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Career and Education Opportunities for Agriculture Inspectors in Ohio

Ohio has a population of 11,542,645, which has grown by 1.67% over the past 10 years. Nicknamed the "Buckeye State," Ohio's capital and biggest city is Columbus.

Currently, 420 people work as agriculture inspectors in Ohio. This is expected to shrink 10% to 380 people by 2016. This is not quite as good as the nation as a whole, where employment opportunities for agriculture inspectors are expected to grow by about 12.8%. In general, agriculture inspectors inspect agricultural commodities, processing equipment, and facilities, and fish and logging operations, to ensure compliance with regulations and laws governing health, quality, and safety.

The income of an agriculture inspector is about $22 hourly or $46,010 annually on average in Ohio. In the U.S. as a whole, their income is about $19 per hour or $41,170 annually on average. Earnings for agriculture inspectors are better than earnings in the general category of Farming in Ohio and better than general Farming category earnings nationally.

In 2008, there were a total of 6,819,050 jobs in Ohio. The average annual income was $35,889 in 2008, up from $35,174 the preceding year. The unemployment rate in Ohio was 10.2% in 2009, which has grown by 3.6% since the previous year. About 21.1% of Ohio residents have college degrees, which is lower than the national average.

The top industries in Ohio include fabricated metal product manufacturing, soap detergent manufacturing, and forging. Notable tourist destinations include the Columbus Jewish Historical, the COSI, and the Gahanna Historical Society.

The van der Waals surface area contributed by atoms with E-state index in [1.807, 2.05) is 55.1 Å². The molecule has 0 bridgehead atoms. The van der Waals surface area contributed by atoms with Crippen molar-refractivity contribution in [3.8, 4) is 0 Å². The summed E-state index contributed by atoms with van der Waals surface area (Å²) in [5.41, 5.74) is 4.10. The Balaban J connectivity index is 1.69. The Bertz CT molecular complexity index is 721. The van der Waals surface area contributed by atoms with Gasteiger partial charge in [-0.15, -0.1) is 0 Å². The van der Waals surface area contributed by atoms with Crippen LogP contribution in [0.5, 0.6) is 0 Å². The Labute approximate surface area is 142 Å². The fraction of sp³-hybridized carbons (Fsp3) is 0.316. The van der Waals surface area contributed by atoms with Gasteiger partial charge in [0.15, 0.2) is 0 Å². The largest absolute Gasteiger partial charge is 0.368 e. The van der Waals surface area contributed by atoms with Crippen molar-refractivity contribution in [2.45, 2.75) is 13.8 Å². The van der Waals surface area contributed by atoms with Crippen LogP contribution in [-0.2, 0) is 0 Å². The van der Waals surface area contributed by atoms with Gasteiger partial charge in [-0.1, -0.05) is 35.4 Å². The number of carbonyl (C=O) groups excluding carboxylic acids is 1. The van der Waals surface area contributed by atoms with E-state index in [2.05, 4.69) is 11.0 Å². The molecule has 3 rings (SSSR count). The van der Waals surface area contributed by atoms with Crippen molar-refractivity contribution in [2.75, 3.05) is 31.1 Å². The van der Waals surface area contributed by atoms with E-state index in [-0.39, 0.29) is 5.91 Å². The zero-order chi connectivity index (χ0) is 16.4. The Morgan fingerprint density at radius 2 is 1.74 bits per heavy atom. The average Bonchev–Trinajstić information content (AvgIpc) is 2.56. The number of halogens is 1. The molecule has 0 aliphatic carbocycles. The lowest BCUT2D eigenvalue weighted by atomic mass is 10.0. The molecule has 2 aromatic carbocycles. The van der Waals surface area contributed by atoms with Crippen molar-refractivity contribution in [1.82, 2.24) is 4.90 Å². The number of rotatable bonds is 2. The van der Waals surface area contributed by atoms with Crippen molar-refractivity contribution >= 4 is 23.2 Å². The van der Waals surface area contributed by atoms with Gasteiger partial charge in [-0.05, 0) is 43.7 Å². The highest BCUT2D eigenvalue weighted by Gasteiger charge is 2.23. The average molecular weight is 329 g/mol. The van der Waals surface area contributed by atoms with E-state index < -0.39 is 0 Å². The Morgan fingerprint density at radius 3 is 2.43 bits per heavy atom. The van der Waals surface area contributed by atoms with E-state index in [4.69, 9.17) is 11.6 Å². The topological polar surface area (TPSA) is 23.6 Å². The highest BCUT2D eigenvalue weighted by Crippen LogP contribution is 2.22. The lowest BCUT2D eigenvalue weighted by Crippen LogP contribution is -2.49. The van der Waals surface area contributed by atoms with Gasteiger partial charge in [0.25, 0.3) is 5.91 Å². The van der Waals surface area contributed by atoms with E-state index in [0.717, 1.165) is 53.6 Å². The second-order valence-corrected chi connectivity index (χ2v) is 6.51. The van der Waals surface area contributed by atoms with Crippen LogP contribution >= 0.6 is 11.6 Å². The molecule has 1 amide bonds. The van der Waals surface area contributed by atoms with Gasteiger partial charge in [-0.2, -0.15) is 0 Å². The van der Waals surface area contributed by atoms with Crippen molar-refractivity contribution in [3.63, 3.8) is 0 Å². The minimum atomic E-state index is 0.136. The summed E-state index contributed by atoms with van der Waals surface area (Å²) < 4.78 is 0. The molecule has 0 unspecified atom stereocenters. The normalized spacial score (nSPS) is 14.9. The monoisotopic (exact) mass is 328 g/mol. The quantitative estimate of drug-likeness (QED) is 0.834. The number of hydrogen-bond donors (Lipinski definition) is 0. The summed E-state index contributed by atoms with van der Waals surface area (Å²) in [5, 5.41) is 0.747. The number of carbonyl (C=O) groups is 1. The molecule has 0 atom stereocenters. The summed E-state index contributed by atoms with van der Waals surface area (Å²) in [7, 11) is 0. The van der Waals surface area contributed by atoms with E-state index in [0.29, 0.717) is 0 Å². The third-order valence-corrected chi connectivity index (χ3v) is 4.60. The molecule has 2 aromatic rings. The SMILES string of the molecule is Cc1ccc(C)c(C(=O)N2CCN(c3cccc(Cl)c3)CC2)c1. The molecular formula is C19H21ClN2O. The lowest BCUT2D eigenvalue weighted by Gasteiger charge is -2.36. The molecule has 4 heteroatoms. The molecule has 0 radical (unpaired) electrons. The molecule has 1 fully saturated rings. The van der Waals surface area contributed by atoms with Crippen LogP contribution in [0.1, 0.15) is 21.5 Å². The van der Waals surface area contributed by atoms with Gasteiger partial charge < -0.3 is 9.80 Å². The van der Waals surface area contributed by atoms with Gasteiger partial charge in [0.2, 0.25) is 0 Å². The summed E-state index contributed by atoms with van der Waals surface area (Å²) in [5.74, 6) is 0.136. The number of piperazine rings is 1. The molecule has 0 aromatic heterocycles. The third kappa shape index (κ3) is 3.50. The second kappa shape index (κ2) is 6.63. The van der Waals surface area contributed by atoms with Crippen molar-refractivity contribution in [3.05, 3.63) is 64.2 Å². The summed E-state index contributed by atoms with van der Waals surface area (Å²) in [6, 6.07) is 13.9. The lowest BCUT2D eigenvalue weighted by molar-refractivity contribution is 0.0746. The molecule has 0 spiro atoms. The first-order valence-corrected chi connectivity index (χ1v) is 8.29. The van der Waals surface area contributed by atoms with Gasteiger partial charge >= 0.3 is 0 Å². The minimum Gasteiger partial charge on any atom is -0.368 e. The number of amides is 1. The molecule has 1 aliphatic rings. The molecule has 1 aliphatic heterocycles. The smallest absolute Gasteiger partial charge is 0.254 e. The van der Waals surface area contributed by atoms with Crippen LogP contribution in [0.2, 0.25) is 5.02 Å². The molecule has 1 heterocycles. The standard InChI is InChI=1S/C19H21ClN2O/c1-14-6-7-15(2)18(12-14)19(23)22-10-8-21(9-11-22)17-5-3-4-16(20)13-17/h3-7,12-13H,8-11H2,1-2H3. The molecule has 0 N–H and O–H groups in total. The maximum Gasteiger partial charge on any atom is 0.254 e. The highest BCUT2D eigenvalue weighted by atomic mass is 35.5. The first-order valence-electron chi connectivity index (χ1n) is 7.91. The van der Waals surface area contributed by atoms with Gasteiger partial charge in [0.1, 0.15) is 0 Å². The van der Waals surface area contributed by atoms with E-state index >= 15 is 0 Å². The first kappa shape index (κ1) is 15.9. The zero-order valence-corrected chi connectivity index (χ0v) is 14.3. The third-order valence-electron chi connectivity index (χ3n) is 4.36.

CITIES WITH Agriculture Inspector OPPORTUNITIES IN Ohio


JOB DESCRIPTION: Agriculture Inspector

Agriculture Inspector video from the State of New Jersey Dept. of Labor and Workforce Development

In general, agriculture inspectors inspect agricultural commodities, processing equipment, and facilities, and fish and logging operations, to ensure compliance with regulations and laws governing health, quality, and safety.

Every day, agriculture inspectors are expected to be able to evaluate problems as they arise. They need to articulate ideas and problems.

Similar jobs with educational opportunities in Ohio include:

  • Crop and Horticultural Worker. Directly supervise and coordinate activities of agricultural crop or horticultural workers.
  • Farm Labor Contractor. Recruit, hire, and supervise seasonal or temporary agricultural laborers for a fee. May transport, house, and provide meals for workers.
  • Fisherman. Use nets, fishing rods, or other equipment to catch and gather fish or other aquatic animals from rivers, lakes, or oceans, for human consumption or other uses. May haul game onto ship.
  • Livestock Farmer. Attend to live farm, ranch, or aquacultural animals that may include cattle, sheep, swine, goats, horses and other equines, poultry, and bees. Attend to animals produced for animal products, such as meat, fur, and honey. Duties may include feeding, watering, herding, grazing, castrating, branding, de-beaking, weighing, and loading animals. May maintain records on animals; examine animals to detect diseases and injuries; assist in birth deliveries; and administer medications, vaccinations, or insecticides as appropriate. May clean and maintain animal housing areas.

LOCATION INFORMATION: Ohio

Ohio
Ohio photo by Matthew Trump

Ohio has a population of 11,542,645, which has grown by 1.67% over the past decade. Nicknamed the "Buckeye State," Ohio's capital and most populous city is Columbus. In 2008, there were a total of 6,819,050 jobs in Ohio. The average annual income was $35,889 in 2008, up from $35,174 in 2007. The unemployment rate in Ohio was 10.2% in 2009, which has grown by 3.6% since the previous year. Roughly 21.1% of Ohio residents have college degrees, which is lower than the national average.

The top industries in Ohio include fabricated metal product manufacturing, soap detergent manufacturing, and forging. Notable tourist destinations include the Columbus Museum of Art, the Columbus Jewish Historical, and the COSI.